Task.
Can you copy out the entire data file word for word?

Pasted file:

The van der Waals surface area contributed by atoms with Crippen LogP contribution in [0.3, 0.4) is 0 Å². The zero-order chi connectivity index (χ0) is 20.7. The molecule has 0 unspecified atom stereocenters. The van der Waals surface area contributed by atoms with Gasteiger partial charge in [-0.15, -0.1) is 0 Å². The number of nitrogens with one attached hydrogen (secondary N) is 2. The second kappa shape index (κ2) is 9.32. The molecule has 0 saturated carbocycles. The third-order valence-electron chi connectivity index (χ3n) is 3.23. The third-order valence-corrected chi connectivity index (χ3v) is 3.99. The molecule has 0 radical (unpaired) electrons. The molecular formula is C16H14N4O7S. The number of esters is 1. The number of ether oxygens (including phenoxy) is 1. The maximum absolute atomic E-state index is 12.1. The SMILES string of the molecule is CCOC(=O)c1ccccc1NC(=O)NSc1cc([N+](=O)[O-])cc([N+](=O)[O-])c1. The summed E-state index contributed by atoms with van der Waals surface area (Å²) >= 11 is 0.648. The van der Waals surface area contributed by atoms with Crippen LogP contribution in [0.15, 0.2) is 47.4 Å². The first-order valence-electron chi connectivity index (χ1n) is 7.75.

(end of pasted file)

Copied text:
The van der Waals surface area contributed by atoms with Crippen LogP contribution in [0.3, 0.4) is 0 Å². The zero-order chi connectivity index (χ0) is 20.7. The molecule has 0 unspecified atom stereocenters. The van der Waals surface area contributed by atoms with Gasteiger partial charge in [-0.15, -0.1) is 0 Å². The number of nitrogens with one attached hydrogen (secondary N) is 2. The second kappa shape index (κ2) is 9.32. The molecule has 0 saturated carbocycles. The third-order valence-electron chi connectivity index (χ3n) is 3.23. The third-order valence-corrected chi connectivity index (χ3v) is 3.99. The molecule has 0 radical (unpaired) electrons. The molecular formula is C16H14N4O7S. The number of esters is 1. The number of ether oxygens (including phenoxy) is 1. The maximum absolute atomic E-state index is 12.1. The SMILES string of the molecule is CCOC(=O)c1ccccc1NC(=O)NSc1cc([N+](=O)[O-])cc([N+](=O)[O-])c1. The summed E-state index contributed by atoms with van der Waals surface area (Å²) >= 11 is 0.648. The van der Waals surface area contributed by atoms with Crippen LogP contribution in [0.15, 0.2) is 47.4 Å². The first-order valence-electron chi connectivity index (χ1n) is 7.75.